Deirdre Saoirse Moen

Sounds Like Weird

New T-Shirt: Hell, Yes, I'm a Feminist

30 December 2014

Hell, Yes, I'm a Feminist T-shirt

T-Shirts

Redbubble has American Apparel shirts. I totally get why some people won’t buy them, especially in this context, but Dov Charney’s out and the new CEO, Paula Schneider, is a woman. This doesn’t magically fix things, of course.
Zazzle has Hanes shirts (as well as other brands). Zazzle has more sizes, more types of shirts, and so on.

A Note on How the Glitter Prints

I thought I’d mention: this isn’t actually glitter, it’s a glitter-like effect. It prints as different hues, but is more subdued when printed on fiber. (I already knew the color would be, which is why I blew it out.)
I used that same effect when printing my purple 100 Countries pillow. Here’s a photograph:
2014-12-30 08.26.32

Other Products

Redbubble also has prints and posters and cards and stickers and stuff.
flat,800x800,070,f.u1
And there are also man purses tote bags.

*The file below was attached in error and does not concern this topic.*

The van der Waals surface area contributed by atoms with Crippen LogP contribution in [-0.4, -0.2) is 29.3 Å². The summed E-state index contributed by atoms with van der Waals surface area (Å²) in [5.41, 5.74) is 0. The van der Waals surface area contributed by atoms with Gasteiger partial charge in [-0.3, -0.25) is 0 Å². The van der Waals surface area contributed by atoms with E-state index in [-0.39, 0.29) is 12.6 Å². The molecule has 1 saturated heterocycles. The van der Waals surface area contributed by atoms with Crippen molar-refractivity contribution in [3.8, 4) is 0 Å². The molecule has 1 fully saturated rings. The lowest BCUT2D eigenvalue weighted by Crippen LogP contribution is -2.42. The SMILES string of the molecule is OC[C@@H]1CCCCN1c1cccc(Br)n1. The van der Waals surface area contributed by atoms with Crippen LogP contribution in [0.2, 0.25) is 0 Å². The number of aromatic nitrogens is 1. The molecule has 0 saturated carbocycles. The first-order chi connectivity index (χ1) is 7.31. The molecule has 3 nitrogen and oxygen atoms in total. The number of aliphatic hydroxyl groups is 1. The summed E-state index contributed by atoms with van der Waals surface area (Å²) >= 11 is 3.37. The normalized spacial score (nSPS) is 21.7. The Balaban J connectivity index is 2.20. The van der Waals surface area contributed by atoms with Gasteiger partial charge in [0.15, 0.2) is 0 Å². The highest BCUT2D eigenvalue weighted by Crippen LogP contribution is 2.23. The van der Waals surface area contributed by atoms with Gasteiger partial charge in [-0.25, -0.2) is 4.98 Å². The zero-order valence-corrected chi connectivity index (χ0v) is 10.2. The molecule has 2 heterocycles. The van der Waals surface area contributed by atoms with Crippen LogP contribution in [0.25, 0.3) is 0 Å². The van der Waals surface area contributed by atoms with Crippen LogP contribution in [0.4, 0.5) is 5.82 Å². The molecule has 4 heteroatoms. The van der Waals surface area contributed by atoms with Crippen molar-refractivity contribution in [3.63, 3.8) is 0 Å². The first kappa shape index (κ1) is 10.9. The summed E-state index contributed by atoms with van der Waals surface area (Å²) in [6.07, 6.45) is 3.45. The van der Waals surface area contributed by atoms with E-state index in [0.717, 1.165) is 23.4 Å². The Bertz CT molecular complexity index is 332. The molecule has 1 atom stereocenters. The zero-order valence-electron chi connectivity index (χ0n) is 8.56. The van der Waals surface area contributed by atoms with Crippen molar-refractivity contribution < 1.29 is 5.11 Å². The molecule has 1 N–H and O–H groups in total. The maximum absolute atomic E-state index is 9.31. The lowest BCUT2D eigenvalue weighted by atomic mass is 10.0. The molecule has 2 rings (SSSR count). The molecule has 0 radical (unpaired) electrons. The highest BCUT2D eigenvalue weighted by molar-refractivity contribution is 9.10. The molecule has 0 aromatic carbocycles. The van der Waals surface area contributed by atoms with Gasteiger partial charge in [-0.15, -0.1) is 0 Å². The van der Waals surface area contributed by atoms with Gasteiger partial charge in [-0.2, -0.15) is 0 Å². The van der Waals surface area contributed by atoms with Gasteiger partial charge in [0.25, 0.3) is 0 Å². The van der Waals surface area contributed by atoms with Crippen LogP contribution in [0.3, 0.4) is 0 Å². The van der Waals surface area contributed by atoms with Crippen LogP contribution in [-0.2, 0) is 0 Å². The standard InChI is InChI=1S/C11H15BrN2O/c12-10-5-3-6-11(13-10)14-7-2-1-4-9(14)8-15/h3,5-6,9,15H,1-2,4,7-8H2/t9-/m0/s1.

tb,1200x1200,small.2u1
If you’d like some other format, let me know. Duvet cover, shower curtain, tech gadget covers, all possible.

Design Element Credits

Top to bottom:

  1. Heart: Out of a big pack o’ vector art from Callie Hegstrom over at Make Media, which I got several times over, including in a Design Cuts bundle. Here’s an interview with Callie.
  2. Background ribbon: from the same vector pack.
  3. “Hell” and “I’m A” are from the Nexa Rust type family, which was designed by four Bulgarian designers, Fontfabric, including Ani Petrova. Here’s a blurb about her.
  4. The flourishes around “Yes” are from Showcase, a type family from Chilean foundry Latinotype, and co-designed by Paula Nazal Selaive. I love this family. Here’s a profile of her.
  5. “Yes” is Nicky Laatz’s typeface, Stringfellows. She’s a South African designer.
  6. “Feminist” is Laura Worthington’s amazing Voltage typeface.
  7. Venus symbol is from Jolly Icons. I use their icons for my Twitter, Facebook, and email icons on my site. They’re a team of two, and Jucke’s female, but I don’t know if she drew this particular symbol.
  8. Glitter! Is from Nicky Laatz.
  9. (print only) Paper textures from Jennifer Howland at Joyful Heart Designs.
  10. (print only) Damask overlay from Designious.. They don’t credit individual designers for these, though. Also, not sure which of the many hundreds of damask patterns I have from them that I used….

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What to Do With a Rusty Dumpster

29 December 2014

What-to-Do-With-a-Rusty-Dumpster
Note: this is a much simpler form of this tutorial from Spoongraphics.